Home > Academia, Australia, Books, Life, Social Commentary > Unequal Partners? Women in the legal profession.

Unequal Partners? Women in the legal profession.

People ask me why I left the legal profession. Depending on how much time they have, one response is that the hours weren’t compatible with life, let alone a family life. I’d worked in the very smallest of law firms, to the very largest (and even tried the Public Service) and uniformly found, that commitment to the legal life was an all-or-nothing proposition. What’s more, there were grinding inequalities which came with the territory, but which we dared not speak of.

My generation of women–those who graduated during Keating’s “recession we had to have” of the early 1990s, were just so happy to have a job. Yes, we graduated with those purple and green stickers that declared “Women can do anything”, but to us, it seemed a silly statement of the obvious. Of course, we were only in that fortunate frame of mind because of the work of generations of women before us, who’d made equality an expectation, not an aspiration. However, the expectation was not only to be allowed into the profession (that happened well over 100 years ago, in Australia), but extended to equality of participation, including progress on merit. Management theories for years supposed that having increasing numbers of women in the profession would iron out any inequalities and change the profession. However, what would seem to be the case, is that women have taken on and adapted to the environment, rather than changed it. The end result is that lots of women go into the profession, and are churned back out, with broken hearts and ambitions unfulfilled.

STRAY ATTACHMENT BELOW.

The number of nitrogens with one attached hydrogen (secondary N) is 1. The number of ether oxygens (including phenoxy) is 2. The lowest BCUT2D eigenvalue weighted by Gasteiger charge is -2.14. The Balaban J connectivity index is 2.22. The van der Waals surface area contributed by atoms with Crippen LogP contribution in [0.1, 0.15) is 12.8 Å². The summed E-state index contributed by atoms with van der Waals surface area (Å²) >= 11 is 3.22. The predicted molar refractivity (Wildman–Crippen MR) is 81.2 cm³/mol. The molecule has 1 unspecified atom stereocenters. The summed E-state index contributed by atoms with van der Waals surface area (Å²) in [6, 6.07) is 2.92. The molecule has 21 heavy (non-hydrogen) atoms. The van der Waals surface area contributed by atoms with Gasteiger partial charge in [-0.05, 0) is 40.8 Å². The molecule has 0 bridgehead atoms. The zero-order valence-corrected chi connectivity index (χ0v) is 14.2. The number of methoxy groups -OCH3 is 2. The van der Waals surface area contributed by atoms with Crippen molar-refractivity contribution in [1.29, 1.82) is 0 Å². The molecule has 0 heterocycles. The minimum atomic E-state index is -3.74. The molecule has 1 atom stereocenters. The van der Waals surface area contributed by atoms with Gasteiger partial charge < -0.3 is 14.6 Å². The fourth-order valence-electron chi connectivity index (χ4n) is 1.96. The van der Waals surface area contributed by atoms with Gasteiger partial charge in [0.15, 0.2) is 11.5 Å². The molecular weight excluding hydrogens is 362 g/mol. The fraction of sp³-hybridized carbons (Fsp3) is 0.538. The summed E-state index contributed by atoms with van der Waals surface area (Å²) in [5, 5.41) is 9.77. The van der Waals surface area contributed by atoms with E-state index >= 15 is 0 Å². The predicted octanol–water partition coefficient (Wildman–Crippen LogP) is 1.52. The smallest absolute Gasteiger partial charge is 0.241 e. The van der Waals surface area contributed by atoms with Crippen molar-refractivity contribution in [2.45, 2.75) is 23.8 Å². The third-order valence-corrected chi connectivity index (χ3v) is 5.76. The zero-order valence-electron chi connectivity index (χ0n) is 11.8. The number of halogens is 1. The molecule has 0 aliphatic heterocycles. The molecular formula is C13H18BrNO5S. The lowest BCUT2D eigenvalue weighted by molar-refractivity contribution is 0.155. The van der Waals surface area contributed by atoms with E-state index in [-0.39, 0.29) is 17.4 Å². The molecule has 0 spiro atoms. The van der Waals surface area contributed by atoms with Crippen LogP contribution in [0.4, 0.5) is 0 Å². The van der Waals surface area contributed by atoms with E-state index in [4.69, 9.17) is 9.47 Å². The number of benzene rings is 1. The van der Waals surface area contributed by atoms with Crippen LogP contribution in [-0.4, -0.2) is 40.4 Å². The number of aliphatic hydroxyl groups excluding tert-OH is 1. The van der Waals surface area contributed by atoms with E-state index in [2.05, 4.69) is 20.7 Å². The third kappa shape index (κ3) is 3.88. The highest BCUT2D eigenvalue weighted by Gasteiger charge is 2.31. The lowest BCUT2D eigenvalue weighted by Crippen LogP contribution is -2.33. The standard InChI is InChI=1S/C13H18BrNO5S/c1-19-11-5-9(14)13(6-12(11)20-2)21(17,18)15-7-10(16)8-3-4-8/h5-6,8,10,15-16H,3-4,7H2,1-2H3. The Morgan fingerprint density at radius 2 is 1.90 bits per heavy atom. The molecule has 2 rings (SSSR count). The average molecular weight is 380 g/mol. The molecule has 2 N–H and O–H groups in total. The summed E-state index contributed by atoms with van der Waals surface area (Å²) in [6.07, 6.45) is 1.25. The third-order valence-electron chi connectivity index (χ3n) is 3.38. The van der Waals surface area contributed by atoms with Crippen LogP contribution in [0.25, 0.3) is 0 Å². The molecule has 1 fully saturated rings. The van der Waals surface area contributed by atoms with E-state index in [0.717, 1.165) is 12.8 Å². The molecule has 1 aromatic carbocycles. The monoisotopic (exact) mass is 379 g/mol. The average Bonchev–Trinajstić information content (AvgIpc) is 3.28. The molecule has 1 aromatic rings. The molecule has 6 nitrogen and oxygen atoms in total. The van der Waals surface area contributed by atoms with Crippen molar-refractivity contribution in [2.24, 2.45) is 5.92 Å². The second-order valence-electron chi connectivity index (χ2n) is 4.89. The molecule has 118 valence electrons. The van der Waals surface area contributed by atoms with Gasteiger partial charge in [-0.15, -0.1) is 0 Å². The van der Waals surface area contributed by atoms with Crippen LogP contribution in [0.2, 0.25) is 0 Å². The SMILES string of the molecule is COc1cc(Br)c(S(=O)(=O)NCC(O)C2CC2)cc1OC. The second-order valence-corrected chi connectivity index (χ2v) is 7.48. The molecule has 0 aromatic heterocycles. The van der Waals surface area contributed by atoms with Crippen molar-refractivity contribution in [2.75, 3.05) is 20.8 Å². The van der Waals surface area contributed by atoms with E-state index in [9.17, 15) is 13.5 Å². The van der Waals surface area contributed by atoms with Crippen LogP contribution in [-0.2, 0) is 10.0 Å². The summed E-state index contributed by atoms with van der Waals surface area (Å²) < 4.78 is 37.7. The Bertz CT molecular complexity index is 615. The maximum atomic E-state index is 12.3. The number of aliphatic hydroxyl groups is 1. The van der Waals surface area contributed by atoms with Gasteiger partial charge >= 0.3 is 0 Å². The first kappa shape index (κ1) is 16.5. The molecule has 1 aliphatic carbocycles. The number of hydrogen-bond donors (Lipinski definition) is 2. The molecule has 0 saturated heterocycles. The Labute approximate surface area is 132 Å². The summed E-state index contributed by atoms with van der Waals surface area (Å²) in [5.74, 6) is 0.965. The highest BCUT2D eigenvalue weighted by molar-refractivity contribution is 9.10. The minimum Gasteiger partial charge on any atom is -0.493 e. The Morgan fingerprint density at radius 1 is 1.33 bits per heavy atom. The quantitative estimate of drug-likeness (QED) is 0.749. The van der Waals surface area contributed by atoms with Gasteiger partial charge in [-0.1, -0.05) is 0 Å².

This is not at all about man-bashing. I’m rather fond of men. I could do a Tony Abbott speech and say I even married one, and have several other men in my family. But on a serious note, there is a very specific and ingrained culture in the legal profession, that still treats women as second-best, and pays accordingly.

Some things which women lawyers have indicated to me over the years, in confidence, include, for example:
* In the 1990s, if a woman wore trousers instead of a skirt to court, a male judge might say “I cannot see you.” I made this mistake once, because as a (then) construction lawyer, who could be called out for site inspections, trouser suits seemed sensible.
* In the 1990s, if a woman wrote down “Ms” instead of “Miss” or “Mrs” on the appearance slip in court, a male judge might say, “I cannot hear you.” I made this mistake once, also.